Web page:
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Hygiene papers

One of the full papers presented at the South Asia Hygiene practitioners’ workshop, 1 – 4 February 2010, Dhaka, Bangladesh. The workshop is organised by BRAC, WaterAid, WSSCC, and IRC and is part of five learning and sharing workshops on sanitation and hygiene organised in 2009 and 2010.

TitleHand washing practice in ASEH Project Area: a study for impact monitoring : paper presented at the South Asia Hygiene Practitioners Workshop, Dhaka, Bangladesh, 1 to 4 February 2010
Publication TypeConference Paper
AuthorsAhmed, I, Begum, R
Pagination11 p.; 14 fig.; 3 tab.
Keywordsbangladesh, disposal, hygiene, personal hygiene

The study examined the status and benefits of hand washing with cleaning agents at five critical times. This study (2008) was the third part of a longitudinal study, of a project in rural and urban areas of Bangladesh, with an earlier baseline (2004) and mid-term impact study (2007). It was designed using an iterative Cluster Sampling Technique. The study revealed that knowledge about critical hand washing times increased significantly in both rural and urban areas at all of five critical times of hand washing, except two critical times related to children in rural. Again, 27% and 63% respondents in rural and urban areas respectively have knowledge about all of five critical times. Hand washing at these critical times increased in rural and urban areas, with the exception of feeding young children in rural. It is worth mentioning that 27% people in rural and 32% people in urban areas reported washing their hands properly at all of five critical times. These results, however, critically depended on time period of project implementation and geographical contexts. Incidence of diseases, duration of sickness and workdays lost for waterborne diseases decreased from baseline. Nonetheless, people who did not wash their hands properly are affected more by waterborne diseases. Data from respondents showed that medical expenditures were reduced by 64% in rural and 73% in urban areas, implying a significant increase in disposable income. The project has significant positive impacts, e.g., reducing waterborne diseases, decreasing lost workdays, increasing disposable income, and decreasing medical expenditure due to proper hand washing practice with appropriate cleaning agents.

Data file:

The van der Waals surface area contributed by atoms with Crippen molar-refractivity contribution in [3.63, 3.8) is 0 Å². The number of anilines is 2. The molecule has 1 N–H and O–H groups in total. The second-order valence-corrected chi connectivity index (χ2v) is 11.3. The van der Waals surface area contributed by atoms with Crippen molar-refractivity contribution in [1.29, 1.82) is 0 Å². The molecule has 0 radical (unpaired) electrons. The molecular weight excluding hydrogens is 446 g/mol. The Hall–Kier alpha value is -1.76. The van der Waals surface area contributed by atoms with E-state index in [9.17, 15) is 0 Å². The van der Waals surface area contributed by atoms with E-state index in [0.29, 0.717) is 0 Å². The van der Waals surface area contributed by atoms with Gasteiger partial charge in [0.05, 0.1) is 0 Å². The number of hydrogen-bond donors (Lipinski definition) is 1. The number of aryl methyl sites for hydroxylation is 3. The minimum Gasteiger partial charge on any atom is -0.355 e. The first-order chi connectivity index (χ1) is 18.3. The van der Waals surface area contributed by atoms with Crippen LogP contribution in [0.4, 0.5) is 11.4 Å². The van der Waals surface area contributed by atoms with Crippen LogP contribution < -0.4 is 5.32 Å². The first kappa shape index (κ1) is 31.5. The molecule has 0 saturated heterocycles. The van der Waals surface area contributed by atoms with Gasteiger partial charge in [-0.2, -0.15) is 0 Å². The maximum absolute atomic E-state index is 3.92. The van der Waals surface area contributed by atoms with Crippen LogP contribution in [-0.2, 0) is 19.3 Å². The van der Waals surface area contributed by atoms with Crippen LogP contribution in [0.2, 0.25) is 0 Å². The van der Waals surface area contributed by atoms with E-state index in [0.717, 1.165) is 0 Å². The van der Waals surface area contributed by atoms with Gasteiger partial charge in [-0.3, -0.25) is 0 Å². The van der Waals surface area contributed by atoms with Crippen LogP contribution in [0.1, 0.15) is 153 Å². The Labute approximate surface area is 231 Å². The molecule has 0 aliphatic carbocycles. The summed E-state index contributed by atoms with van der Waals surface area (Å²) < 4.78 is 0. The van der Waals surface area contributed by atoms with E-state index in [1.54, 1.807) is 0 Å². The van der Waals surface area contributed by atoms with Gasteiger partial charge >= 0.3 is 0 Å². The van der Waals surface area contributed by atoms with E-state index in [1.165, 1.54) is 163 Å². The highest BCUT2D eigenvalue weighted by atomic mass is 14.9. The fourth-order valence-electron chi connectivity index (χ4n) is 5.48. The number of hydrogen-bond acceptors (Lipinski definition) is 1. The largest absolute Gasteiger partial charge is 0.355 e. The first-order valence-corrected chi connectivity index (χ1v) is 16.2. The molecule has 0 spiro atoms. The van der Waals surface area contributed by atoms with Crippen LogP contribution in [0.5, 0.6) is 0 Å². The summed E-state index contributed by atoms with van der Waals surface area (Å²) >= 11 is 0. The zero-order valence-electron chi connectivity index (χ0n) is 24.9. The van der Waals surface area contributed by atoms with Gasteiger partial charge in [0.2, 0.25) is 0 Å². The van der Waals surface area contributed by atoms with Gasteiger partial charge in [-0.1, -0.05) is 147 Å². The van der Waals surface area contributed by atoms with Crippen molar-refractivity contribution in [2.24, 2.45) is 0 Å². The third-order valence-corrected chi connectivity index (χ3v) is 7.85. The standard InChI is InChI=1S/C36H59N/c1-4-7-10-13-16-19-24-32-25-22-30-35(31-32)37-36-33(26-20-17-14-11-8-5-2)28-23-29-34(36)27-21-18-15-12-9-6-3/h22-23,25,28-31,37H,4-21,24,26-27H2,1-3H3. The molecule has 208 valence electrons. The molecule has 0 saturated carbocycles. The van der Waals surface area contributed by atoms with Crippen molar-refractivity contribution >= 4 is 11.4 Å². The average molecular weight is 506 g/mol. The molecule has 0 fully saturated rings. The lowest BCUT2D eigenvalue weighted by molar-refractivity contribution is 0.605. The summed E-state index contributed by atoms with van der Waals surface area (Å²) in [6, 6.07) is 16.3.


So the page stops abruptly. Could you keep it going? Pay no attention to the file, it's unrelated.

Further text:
NotesPaper written for the South Asia Hygiene practioners’ workshop, 1 – 4 February 2010, Dhaka, Bangladesh
Custom 170, 812




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